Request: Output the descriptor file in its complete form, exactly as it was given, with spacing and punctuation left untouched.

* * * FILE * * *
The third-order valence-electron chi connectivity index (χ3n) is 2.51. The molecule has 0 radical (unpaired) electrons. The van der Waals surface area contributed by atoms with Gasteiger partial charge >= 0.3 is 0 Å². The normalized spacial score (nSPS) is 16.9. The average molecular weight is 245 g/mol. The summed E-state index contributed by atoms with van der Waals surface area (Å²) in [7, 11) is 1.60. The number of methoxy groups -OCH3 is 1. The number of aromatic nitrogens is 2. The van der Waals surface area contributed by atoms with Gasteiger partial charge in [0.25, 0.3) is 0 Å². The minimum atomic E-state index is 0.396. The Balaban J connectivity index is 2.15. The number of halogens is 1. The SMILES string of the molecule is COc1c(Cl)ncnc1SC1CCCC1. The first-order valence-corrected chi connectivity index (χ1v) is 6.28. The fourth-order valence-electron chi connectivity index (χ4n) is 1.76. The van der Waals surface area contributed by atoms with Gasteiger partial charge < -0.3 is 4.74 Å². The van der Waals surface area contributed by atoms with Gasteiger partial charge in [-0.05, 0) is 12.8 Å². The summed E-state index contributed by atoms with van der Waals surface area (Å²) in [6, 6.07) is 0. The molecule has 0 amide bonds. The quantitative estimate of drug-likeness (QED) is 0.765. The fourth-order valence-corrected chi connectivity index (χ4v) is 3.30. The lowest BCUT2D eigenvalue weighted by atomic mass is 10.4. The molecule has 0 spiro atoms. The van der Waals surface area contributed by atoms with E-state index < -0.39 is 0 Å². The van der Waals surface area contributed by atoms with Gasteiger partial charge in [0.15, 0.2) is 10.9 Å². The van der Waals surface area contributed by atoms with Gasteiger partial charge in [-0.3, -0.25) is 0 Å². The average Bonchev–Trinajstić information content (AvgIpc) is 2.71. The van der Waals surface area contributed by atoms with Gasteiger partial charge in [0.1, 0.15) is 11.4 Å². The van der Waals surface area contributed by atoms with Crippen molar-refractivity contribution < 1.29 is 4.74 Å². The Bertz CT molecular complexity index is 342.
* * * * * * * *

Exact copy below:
The third-order valence-electron chi connectivity index (χ3n) is 2.51. The molecule has 0 radical (unpaired) electrons. The van der Waals surface area contributed by atoms with Gasteiger partial charge >= 0.3 is 0 Å². The normalized spacial score (nSPS) is 16.9. The average molecular weight is 245 g/mol. The summed E-state index contributed by atoms with van der Waals surface area (Å²) in [7, 11) is 1.60. The number of methoxy groups -OCH3 is 1. The number of aromatic nitrogens is 2. The van der Waals surface area contributed by atoms with Gasteiger partial charge in [0.25, 0.3) is 0 Å². The minimum atomic E-state index is 0.396. The Balaban J connectivity index is 2.15. The number of halogens is 1. The SMILES string of the molecule is COc1c(Cl)ncnc1SC1CCCC1. The first-order valence-corrected chi connectivity index (χ1v) is 6.28. The fourth-order valence-electron chi connectivity index (χ4n) is 1.76. The van der Waals surface area contributed by atoms with Gasteiger partial charge < -0.3 is 4.74 Å². The van der Waals surface area contributed by atoms with Gasteiger partial charge in [-0.05, 0) is 12.8 Å². The summed E-state index contributed by atoms with van der Waals surface area (Å²) in [6, 6.07) is 0. The molecule has 0 amide bonds. The quantitative estimate of drug-likeness (QED) is 0.765. The fourth-order valence-corrected chi connectivity index (χ4v) is 3.30. The lowest BCUT2D eigenvalue weighted by atomic mass is 10.4. The molecule has 0 spiro atoms. The van der Waals surface area contributed by atoms with E-state index < -0.39 is 0 Å². The van der Waals surface area contributed by atoms with Gasteiger partial charge in [0.15, 0.2) is 10.9 Å². The van der Waals surface area contributed by atoms with Gasteiger partial charge in [-0.3, -0.25) is 0 Å². The average Bonchev–Trinajstić information content (AvgIpc) is 2.71. The van der Waals surface area contributed by atoms with Gasteiger partial charge in [0.1, 0.15) is 11.4 Å². The van der Waals surface area contributed by atoms with Crippen molar-refractivity contribution < 1.29 is 4.74 Å². The Bertz CT molecular complexity index is 342.